November 2002 Policy Bulletin- The anticipated expansion of the North Atlantic Treaty Organization (NATO) and the European Union (EU) in November and December 2002, respectively, will have a profound impact on the security environment in Eastern Europe—a region that, a decade after the fall of communism, still faces a number of critical security uncertainties and daunting reform challenges. NATO enlargement will likely take a “big bang” approach with invitations issued to seven countries at the Prague Summit in November — Estonia, Latvia, Lithuania, Slovakia, Slovenia, Bulgaria, and Romania. However, uncertainties and challenges remain and include questions about the future US commitment to, and interest in, Europe; the credibility of European leadership in the region; territorial and ethnic disputes; incomplete democratic and economic reform processes; and the proliferation of organized crime and corruption. To address these challenges and encourage much needed debate on these issues, the Euro – Atlantic Initiatives program of the Stanley Foundation, in conjunction with the East European Studies program of the Woodrow Wilson International Center for Scholars, organized a two - phase project entitled Enlarging the Euro - Atlantic Space: Problems and Prospects for Northeastern and Southeastern Europe.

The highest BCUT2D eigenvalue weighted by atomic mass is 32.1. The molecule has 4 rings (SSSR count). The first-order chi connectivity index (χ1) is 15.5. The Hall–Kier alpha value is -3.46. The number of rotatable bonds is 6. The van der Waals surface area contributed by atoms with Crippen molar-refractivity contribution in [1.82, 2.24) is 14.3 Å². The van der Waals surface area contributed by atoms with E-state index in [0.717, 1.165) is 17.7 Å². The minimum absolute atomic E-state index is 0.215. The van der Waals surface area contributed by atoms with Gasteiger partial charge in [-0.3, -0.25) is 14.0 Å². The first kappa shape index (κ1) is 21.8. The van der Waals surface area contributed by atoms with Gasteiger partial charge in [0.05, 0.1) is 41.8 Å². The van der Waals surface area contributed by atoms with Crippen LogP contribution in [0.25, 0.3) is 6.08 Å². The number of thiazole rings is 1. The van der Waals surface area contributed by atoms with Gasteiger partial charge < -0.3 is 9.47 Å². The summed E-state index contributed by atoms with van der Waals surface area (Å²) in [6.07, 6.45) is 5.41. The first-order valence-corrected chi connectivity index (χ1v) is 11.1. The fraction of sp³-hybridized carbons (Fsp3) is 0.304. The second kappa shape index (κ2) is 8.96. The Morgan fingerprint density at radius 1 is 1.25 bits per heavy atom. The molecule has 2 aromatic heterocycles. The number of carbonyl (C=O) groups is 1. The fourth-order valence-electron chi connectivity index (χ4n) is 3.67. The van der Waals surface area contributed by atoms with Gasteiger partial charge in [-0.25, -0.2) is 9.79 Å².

February 2007 - The world as we know it today is rapidly changing. On the one hand, we witness a rise of new military and economic powers; we trace the nearly-invisible threats posed by the international terror networks and see new dividing lines between democracies and authoritarian regimes. On the other hand, two things remain the same: grave threats for global security and a necessity to think and act globally in response. Without our common actions, peace and stability will be in deficit around the world, divided by the haves and have-nots of the universal right to security and development.